When we parents think of the biggest moments in our kids’ lives, many things come to mind. We think of winning a championship or getting the lead in the play. We may think of graduating high school or getting a driver’s license. When they become adults, the biggest moments involve getting married, buying a home, and having children. We can sometimes forget the biggest moments of a little one’s life. Learning to ride a bike may seem small in the grand scheme of things, but for the child that can become a very big moment that parents can encourage and applaud.
We began teaching our son to ride with training wheels when he was four — while was in the “I’m a big boy” stage. He was very happy to see a brand new bike for his birthday, and we were just as happy to give it to him. He had trouble learning to control the steering at first, but with the training wheels on, at least he did not tip over. He soon learned how to steer, and then he had loads of fun. He could now ride bikes up and down our road and cul-de-sac with the other “big boys.”
Taking off the training wheels
Two years of fun started to fade. When our son turned six, he began to notice the other kids (a little older) no longer using training wheels. They understood his slightly younger age and did not tease him, but our son began to feel like a “baby” once again. The time had come for me to remove the training wheels so he could ride like a big kid. He fell down repeatedly until he finally asked me to put the training wheels back on. I refused because I did not want him to give up.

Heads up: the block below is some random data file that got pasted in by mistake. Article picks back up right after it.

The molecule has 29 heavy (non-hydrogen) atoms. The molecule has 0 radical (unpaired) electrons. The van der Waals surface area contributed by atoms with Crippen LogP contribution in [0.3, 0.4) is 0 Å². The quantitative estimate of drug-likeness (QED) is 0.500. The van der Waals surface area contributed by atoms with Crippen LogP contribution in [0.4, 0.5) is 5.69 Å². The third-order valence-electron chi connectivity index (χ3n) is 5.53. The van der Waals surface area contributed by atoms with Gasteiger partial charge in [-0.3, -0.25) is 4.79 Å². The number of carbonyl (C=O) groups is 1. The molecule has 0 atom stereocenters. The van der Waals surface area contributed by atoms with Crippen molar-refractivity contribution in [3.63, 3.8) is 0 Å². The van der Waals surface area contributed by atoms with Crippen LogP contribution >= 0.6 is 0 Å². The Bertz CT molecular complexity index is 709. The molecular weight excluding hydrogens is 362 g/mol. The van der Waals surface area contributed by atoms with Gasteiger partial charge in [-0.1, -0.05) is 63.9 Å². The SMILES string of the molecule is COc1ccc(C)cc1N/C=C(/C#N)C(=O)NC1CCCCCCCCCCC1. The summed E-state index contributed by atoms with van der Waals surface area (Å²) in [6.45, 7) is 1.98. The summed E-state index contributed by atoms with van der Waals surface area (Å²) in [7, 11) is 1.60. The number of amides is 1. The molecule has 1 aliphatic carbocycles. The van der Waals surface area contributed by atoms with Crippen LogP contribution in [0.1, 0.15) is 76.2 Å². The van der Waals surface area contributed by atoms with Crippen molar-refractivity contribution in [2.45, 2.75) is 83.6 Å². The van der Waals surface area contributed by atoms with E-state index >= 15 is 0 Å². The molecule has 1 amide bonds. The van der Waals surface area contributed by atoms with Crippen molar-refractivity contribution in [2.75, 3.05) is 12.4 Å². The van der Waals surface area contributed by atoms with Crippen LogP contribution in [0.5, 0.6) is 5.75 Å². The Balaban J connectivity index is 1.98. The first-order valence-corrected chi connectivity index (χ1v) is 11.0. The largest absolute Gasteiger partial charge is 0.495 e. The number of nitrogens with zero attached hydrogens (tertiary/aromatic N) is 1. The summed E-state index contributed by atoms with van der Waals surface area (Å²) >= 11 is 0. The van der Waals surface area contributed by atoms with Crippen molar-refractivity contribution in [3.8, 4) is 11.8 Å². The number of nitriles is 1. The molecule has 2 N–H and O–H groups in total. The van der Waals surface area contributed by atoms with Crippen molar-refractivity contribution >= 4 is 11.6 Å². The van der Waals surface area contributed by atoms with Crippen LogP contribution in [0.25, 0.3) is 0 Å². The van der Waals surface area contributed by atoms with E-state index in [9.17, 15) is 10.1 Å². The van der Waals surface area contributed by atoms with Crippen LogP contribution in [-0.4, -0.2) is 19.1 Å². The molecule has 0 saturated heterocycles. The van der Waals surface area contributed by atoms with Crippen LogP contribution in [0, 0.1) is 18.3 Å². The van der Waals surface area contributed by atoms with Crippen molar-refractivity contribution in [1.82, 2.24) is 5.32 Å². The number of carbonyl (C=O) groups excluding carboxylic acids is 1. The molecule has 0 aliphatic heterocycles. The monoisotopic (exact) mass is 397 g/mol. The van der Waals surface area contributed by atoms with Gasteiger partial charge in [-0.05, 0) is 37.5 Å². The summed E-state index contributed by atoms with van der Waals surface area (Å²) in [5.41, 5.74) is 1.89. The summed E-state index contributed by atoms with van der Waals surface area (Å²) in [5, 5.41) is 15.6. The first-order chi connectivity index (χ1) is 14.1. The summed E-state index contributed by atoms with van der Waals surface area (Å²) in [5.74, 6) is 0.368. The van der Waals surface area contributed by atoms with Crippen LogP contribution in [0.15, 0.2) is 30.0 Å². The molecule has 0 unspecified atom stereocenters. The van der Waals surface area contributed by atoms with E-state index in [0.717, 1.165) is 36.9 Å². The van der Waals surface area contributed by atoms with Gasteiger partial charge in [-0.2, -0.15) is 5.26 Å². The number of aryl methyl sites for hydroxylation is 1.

Hard concrete cul-de-sac
Although I wanted our son to keep trying, I did not enjoy seeing the cuts and scrapes on his arms, legs, and knees that the hard concrete cul-de-sac kept giving him — neither did his mother. He actually gave up riding for a few weeks until he discovered the older kids riding faster and having a whole lot more fun with their bikes. The world had gone on without him, and he was missing out. Then, the clincher happened; our six-year-old boy saw one neighbor’s five-year-old boy riding without training wheels. That did it! In no way would he let a younger kid show him up!
Grass soccer field
At that point, I had another one of my brilliant “Dad is so smart!” moments. I put my wife, my son, and the bike in the car and drove to the local park. This park has two large grass soccer fields not in use at the time. He was very dedicated to learning to ride that bike and show the big kids that he could keep up with them. He brought the bike onto the soccer field determined not to come off until he could ride off – on his own! It worked. Within half an hour, he no longer needed my help. I can still remember his smile as he climbed off that bike and strutted back to the car. Naturally, he bragged all the way home.
Next comes the car
For our six-year-old, learning to ride a bike was a huge accomplishment especially when he learned that he did it two years younger than his father did. Now, at age 12, he still likes to ride a bike, but he has gotten more into motor scooters, and in just a few more years, cars. We have already begun planning for his first car. He will have to earn it. We can delay it but really not stop it. Again, he will need Dad’s help learning to drive. That will take far more effort, concentration, practice, and responsibility. However, just as riding a bike at six was a major accomplishment, driving a car at sixteen is even more of one. Then, he really will be a big boy!
More from this contributor:
Giving Our Son Proper Rewards: A Dad’s Perspective
Winning the Battle with a Picky Eater
Preparing Our Son for Junior High School